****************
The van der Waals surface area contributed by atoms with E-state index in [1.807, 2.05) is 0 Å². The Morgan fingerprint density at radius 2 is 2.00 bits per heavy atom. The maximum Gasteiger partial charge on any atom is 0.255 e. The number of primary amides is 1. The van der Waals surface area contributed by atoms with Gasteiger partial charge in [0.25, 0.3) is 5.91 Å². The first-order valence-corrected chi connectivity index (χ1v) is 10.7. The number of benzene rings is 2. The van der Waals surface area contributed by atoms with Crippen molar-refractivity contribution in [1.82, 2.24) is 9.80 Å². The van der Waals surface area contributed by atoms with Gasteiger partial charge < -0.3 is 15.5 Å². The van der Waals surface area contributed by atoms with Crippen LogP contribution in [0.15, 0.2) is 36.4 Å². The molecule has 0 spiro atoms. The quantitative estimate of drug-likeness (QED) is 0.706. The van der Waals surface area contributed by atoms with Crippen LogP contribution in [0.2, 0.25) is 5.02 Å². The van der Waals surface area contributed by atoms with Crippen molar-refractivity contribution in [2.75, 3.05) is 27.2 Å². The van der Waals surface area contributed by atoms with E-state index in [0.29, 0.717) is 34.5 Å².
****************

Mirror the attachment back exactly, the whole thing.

The van der Waals surface area contributed by atoms with E-state index in [1.807, 2.05) is 0 Å². The Morgan fingerprint density at radius 2 is 2.00 bits per heavy atom. The maximum Gasteiger partial charge on any atom is 0.255 e. The number of primary amides is 1. The van der Waals surface area contributed by atoms with Gasteiger partial charge in [0.25, 0.3) is 5.91 Å². The first-order valence-corrected chi connectivity index (χ1v) is 10.7. The number of benzene rings is 2. The van der Waals surface area contributed by atoms with Crippen molar-refractivity contribution in [1.82, 2.24) is 9.80 Å². The van der Waals surface area contributed by atoms with Gasteiger partial charge < -0.3 is 15.5 Å². The van der Waals surface area contributed by atoms with Crippen LogP contribution in [0.15, 0.2) is 36.4 Å². The molecule has 0 spiro atoms. The quantitative estimate of drug-likeness (QED) is 0.706. The van der Waals surface area contributed by atoms with Crippen LogP contribution in [0.2, 0.25) is 5.02 Å². The van der Waals surface area contributed by atoms with Crippen molar-refractivity contribution in [2.75, 3.05) is 27.2 Å². The van der Waals surface area contributed by atoms with E-state index in [0.29, 0.717) is 34.5 Å².